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Aug 31 2018


Greg Choi

The BCIS mission is to challenge and empower students to be compassionate and inspired people, who act for the good of all and for the sustainable development of the world.

With the summer's arrival, there are numerous options for students to choose from to spend this most precious time. Some of the most appealing include spending countless hours in front of a screen and traveling to faraway lands for adventure. It is natural that children might not want to do anything academically after a school's year worth of studying. However, one of the more productive and inspiring choices available is to go out and do volunteer work. We are proud to share with you the amazing journey some of our students have taken to become teachers themselves and inspire younger children for a special and meaningful summer holiday.

Our story commences in a little village located in Gansu province. According to Shuting Yang, a Grade 11 student that participated in this year's summer camp, a BCIS alumni named Lynn Rong, whose family hails from the area (and grandparents still reside there), decided she wanted to give back to the community by doing something worthy for the less fortunate children there. Along with fellow BCIS alumni Tiffany Liu, Lynn decided to volunteer at an elementary school in the area and teach English and Math to the students. With the assistance of Lynn's mother, the two young women began their teaching journey. Gradually, what started out as a small scale project more than six years ago now includes more than 30 volunteer teachers that teach a wide variety of subjects (including Physics, Chemistry, Chinese, and Science) to nearly 500 students ranging from Grades 3 to 8. By spreading the message through word of mouth, more and more volunteers have begun to offer their services for a great cause. Indeed, under the name of "Alkaid," this small group has become an official non-profit education organization that truly lives up to its motto of, "Education for Everyone." Indeed, they have now even expanded to online classes. For the many students arriving from various international school universities that are involved, the project has also become a tradition to gather together with like-minded souls in this little village for three weeks and show great compassion for the youth in the rural area, offering these children a glimmer of hope for the better education they deserve, all for free.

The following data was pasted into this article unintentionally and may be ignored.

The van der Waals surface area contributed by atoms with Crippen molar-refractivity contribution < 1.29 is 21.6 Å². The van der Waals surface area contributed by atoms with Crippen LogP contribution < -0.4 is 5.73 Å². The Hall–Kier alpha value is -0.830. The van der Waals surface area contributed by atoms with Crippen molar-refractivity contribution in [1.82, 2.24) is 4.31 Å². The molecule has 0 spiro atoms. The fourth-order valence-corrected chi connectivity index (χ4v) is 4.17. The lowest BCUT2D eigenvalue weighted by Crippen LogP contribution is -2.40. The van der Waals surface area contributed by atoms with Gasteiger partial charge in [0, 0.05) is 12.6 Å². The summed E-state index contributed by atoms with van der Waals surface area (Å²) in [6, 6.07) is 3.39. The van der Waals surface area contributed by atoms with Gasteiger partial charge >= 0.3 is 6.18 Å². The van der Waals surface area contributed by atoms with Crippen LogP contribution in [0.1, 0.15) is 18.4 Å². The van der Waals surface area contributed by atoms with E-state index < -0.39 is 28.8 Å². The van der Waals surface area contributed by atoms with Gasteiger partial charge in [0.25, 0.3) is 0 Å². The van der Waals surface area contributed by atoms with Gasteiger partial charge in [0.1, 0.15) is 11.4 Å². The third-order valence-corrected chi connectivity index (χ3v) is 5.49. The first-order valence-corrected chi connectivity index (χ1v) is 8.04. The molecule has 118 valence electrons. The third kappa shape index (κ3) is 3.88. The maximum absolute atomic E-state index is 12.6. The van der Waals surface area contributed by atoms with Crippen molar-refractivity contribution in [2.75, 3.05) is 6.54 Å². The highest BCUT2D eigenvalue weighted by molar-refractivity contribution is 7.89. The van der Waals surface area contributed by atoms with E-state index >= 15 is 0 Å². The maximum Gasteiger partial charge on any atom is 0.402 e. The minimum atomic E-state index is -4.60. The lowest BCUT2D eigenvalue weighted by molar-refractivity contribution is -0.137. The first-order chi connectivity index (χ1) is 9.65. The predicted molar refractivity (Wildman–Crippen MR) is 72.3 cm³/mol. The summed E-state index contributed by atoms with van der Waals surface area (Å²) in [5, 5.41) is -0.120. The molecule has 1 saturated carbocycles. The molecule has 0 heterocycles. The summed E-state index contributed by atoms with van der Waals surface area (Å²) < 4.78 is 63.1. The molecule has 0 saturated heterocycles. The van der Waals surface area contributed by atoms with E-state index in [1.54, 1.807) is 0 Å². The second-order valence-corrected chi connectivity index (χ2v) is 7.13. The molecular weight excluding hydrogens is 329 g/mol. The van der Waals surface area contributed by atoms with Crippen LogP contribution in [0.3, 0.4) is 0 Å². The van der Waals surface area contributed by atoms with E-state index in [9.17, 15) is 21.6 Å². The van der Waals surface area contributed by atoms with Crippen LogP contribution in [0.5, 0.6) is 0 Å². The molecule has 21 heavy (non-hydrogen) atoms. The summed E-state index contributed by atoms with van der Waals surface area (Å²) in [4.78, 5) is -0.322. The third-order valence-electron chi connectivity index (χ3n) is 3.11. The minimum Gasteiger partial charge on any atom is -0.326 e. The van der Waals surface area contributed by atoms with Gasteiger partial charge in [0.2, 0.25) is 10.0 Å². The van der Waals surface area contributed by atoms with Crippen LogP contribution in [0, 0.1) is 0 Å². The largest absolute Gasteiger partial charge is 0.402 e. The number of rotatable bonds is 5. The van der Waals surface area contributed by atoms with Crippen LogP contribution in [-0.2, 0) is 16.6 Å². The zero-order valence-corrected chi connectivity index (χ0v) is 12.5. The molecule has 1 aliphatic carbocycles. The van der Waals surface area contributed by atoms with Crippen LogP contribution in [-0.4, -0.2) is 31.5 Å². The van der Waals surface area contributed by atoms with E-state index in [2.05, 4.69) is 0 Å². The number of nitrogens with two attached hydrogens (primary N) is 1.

Kevin Wang, another Grade 11 student, also took part in this year's camp. In fact, he has attended the summer program since its second year. One of the reasons for this is his mother and Lynn's mother (founding member) have been friends and colleagues since the students were small. Kevin's mother, being touched by all the wonderful deeds done by the volunteer teachers and everyone involved in the project, has even donated the funds to build a modern dormitory for the teachers to reside in. Both Shuting and Kevin quickly add though, many parents have lent a hand to make this organization a success. Costs to run such an operation are high, so their donations to make it work are essential. With this great support, the student volunteers are able to solely focus on properly teaching the young children various subjects. This involves designing and creating curriculums from scratch (all grade levels have separate WeChat group accounts to discuss ideas and decide upon the final content to be taught, which must be approved by Lynn herself), scheduling the lessons, and so forth starting in May each year. Interestingly, the volunteers have also expanded their efforts to online classes in order for their students to keep on learning on their own after the summer program finishes.

It is important to mention behind all the fun learning that takes place, there are various challenges and obstacles the volunteers face. With nearly 500 youth from various nearby villages taking part in the program, there are usually around 50 to 60 students in each class, making it a bit tricky for such the high school and university volunteers to properly teach. In addition, since the school is located in a remote location in the countryside, many of the teachers accustomed to the comforts of their homes (mainly modern technology) find it difficult at first to adjust. However, after creating that special bond with their students, most teachers realize the valuable, once-in-a-lifetime experience they receive teaching these children, who don't have many opportunities for a higher quality of education. Not only do the volunteers teach, but they also learn from the youth there. Since they possess teaching roles while working in this program, the volunteers learn how to better interact with people in general. They also learn the important lesson of how they themselves should act and behave as students once they return home again. According to Kevin, he mentioned, "As a teacher at this camp, I know what my students should do to make me happy. For example, if students are talking in class and disturbing others, I don't feel really happy. So I don't do that at BCIS. I bring my experience back to school and make sure I am a better student for my teachers."

It is always a great honor to learn how BCIS students continue to live the mission, whether inside or outside of school. The members of Alkaid have certainly created a special entity with their great efforts and acts of kindness. The ways they have shown selflessness and compassion are inspiring to all. We look forward to hearing more about their endeavors and sharing them with our community and beyond.

For those interested in getting involved with the program or learning more about it, please visit